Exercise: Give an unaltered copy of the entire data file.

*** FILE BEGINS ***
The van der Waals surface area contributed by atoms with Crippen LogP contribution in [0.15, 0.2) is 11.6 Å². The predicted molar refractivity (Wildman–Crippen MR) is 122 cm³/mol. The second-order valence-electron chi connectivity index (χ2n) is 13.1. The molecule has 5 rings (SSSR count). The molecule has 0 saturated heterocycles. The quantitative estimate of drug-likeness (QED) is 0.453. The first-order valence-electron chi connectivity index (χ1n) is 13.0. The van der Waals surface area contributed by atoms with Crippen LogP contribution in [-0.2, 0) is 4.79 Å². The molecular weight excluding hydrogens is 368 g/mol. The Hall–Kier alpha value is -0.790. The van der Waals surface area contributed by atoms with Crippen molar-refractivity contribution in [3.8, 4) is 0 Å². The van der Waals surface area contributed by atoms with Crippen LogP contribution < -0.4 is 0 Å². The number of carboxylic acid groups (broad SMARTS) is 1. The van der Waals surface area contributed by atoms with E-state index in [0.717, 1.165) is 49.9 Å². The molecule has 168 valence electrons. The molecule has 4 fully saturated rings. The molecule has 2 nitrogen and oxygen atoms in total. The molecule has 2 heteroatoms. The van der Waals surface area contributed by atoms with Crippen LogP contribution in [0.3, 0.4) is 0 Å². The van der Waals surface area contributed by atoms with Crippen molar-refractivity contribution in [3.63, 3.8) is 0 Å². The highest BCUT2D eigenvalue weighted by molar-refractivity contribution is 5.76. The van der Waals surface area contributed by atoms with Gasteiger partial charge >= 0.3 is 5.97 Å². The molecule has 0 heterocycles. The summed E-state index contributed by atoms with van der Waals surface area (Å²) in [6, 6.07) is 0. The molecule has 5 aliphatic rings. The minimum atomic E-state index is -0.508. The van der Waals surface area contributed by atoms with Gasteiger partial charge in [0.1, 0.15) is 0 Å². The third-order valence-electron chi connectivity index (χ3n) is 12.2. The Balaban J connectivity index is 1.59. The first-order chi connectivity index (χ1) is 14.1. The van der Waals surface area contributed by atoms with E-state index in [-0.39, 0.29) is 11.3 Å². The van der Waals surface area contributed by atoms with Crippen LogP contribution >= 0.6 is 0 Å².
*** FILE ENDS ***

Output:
The van der Waals surface area contributed by atoms with Crippen LogP contribution in [0.15, 0.2) is 11.6 Å². The predicted molar refractivity (Wildman–Crippen MR) is 122 cm³/mol. The second-order valence-electron chi connectivity index (χ2n) is 13.1. The molecule has 5 rings (SSSR count). The molecule has 0 saturated heterocycles. The quantitative estimate of drug-likeness (QED) is 0.453. The first-order valence-electron chi connectivity index (χ1n) is 13.0. The van der Waals surface area contributed by atoms with Crippen LogP contribution in [-0.2, 0) is 4.79 Å². The molecular weight excluding hydrogens is 368 g/mol. The Hall–Kier alpha value is -0.790. The van der Waals surface area contributed by atoms with Crippen molar-refractivity contribution in [3.8, 4) is 0 Å². The van der Waals surface area contributed by atoms with Crippen LogP contribution < -0.4 is 0 Å². The number of carboxylic acid groups (broad SMARTS) is 1. The van der Waals surface area contributed by atoms with E-state index in [0.717, 1.165) is 49.9 Å². The molecule has 168 valence electrons. The molecule has 4 fully saturated rings. The molecule has 2 nitrogen and oxygen atoms in total. The molecule has 2 heteroatoms. The van der Waals surface area contributed by atoms with Crippen LogP contribution in [0.3, 0.4) is 0 Å². The van der Waals surface area contributed by atoms with Crippen molar-refractivity contribution in [3.63, 3.8) is 0 Å². The highest BCUT2D eigenvalue weighted by molar-refractivity contribution is 5.76. The van der Waals surface area contributed by atoms with Gasteiger partial charge >= 0.3 is 5.97 Å². The molecule has 0 heterocycles. The summed E-state index contributed by atoms with van der Waals surface area (Å²) in [6, 6.07) is 0. The molecule has 5 aliphatic rings. The minimum atomic E-state index is -0.508. The van der Waals surface area contributed by atoms with Gasteiger partial charge in [0.1, 0.15) is 0 Å². The third-order valence-electron chi connectivity index (χ3n) is 12.2. The Balaban J connectivity index is 1.59. The first-order chi connectivity index (χ1) is 14.1. The van der Waals surface area contributed by atoms with E-state index in [-0.39, 0.29) is 11.3 Å². The van der Waals surface area contributed by atoms with Crippen LogP contribution >= 0.6 is 0 Å².